As a fellow contemporary YA writer, I was so excited to read Julie Murphy‘s Side Effects May Vary. Guys, the buzz around this book is so warranted. A few years ago, contemporary was hard sell, and I think Side Effects May Vary is a novel that will continue to prove that contemporary YA is one of the most engaging and powerful genres out there. But if you need more specifics, here are my ten reasons why you should read Side Effects May Vary.
Alice is a wonderfully complex protagonist. She’s the kind of girl you want in your corner–bold, smart, dynamic–but she also makes some serious mistakes. I love that Alice is as fierce as she is vulnerable.
Can I just give Harvey a big hug? He’s a heartbreaking character–loyal, loving, and totally defenseless against Alice and her issues. Julie’s crafted a character who is pretty swoonworthy (because come on, we all want a little swooniness) and yet so real. Also, I loved seeing Harvey struggle with his own issues–he’s not defined by his relationship to Alice.
3. The List
As someone who has a grudge list, I love the concept of Alice using the last months of her life to get back at her enemies. And while the revenge is satisfying, it doesn’t get Alice everything she wants. But Julie also lets Alice use the list for good and joyful things. As a result, all the list-based activities feel epic and also personal.
4. Now and Then
One aspect of Side Effects May Vary that set it apart from other YA novels about death/illness is that Alice has to deal with surviving. I loved how Julie used the past/present structure to not only look at how these characters engage with each other, but also to reflect on what it means to live and love and fear loss and really put yourself out there.
5. Family Affair
I like seeing characters’ worlds completely fleshed out, including family life. Julie’s accomplished that here, making both Alice’s parents and Harvey’s mom feel like real people who take an active interest in their children’s lives. Also, bonus points for a secret Alice finds out early about her mom; Julie handles the issue with just as much care as she does any of Alice or Harvey’s secrets.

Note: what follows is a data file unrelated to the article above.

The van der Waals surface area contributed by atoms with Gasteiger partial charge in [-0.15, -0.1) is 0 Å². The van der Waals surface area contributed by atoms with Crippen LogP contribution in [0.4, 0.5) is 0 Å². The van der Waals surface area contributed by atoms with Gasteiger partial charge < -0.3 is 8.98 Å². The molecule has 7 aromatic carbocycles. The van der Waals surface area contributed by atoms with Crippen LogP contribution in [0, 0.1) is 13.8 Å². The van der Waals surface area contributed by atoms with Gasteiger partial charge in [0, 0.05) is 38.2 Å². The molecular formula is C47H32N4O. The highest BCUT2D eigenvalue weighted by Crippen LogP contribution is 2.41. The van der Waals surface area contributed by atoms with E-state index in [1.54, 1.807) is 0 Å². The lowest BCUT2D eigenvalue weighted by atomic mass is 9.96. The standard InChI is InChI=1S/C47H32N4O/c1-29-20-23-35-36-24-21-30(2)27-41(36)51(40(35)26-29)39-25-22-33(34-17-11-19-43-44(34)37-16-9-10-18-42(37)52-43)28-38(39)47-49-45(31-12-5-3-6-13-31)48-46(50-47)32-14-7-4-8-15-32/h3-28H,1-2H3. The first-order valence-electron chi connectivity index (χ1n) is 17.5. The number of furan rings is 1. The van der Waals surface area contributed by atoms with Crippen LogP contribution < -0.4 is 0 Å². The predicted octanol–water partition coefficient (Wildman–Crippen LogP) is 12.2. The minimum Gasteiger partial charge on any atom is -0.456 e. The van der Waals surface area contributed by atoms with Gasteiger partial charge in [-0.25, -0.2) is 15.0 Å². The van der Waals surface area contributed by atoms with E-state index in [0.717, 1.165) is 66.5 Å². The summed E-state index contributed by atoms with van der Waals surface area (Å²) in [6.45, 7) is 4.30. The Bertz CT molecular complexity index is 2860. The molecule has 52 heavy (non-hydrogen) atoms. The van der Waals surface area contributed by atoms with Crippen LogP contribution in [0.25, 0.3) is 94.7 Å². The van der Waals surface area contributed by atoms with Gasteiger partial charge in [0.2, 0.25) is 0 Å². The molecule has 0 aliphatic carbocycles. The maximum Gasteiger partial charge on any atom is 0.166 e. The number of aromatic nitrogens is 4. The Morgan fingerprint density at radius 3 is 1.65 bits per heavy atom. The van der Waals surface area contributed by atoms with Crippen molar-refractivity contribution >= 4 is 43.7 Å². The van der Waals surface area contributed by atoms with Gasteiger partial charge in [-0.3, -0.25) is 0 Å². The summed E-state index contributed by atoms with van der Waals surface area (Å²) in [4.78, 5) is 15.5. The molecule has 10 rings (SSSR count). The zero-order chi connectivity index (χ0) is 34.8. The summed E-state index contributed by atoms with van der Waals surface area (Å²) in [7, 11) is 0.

6. You’ve Got to Have Friends
Similarly, I love the social dynamics at work in Side Effects May Vary. Minor characters Debora and Dennis feel fleshed-out. (I was especially into Debora’s character development; I didn’t expect her to become such a presence.) Even Alice’s major enemy Celeste and her cohort Mindi feel like real people, not stock villains.
One of my book/movie pet peeves is that people who are supposed to be deathly ill never actually look/act sick. (I’m looking at you, Satine.) But in the Then sections, Alice’s illness increasingly affects her physically and makes things like vengeance more difficult. It’s not a romanticized version of cancer; the reader can’t forget that being that sick is truly heinous.
8. Dancing Queen
I never got to take dance classes as a kid (I know, tiny violin) so I’ve always been interested in dancer stories. I love that Alice, who’s so fierce, is a ballerina. Even for someone who doesn’t know what it’s like to get caught up in precise, elegant movements and music, the dance scenes come alive.
9. Kickass Writing
Julie’s writing is stellar. The prose is so clean and clear, and then she has these lines that just killed me with feels. (One description in particular of a kiss is the best ever. No, not going to post it here because it works too well in the moment for me to spoil it.)
10. Julie Murphy, Your New Best Friend
Julie Murphy is one of the coolest people around. She’s fierce and funny and makes you feel like you’re immediately best friends. (On one Fourteenery email thread, I had to leave my desk because Julie made me laugh too hard.) When she’s not writing, she works at an academic library; that’s right, writer/librarian combo of awesome. She also knows the best places to buy cute dresses.
Side Effects May Vary is coming out on March 18th, which means you can preorder now. Trust me, guys, you’re going to want this in your hands immediately. All the feels!
One thought on “Ten Reasons Why You Should Read…Side Effects May Vary by Julie Murphy”
I have embarrassing grabby hands syndrome when it comes to this book. I’m glad to hear it is as wonderful as I’m hoping!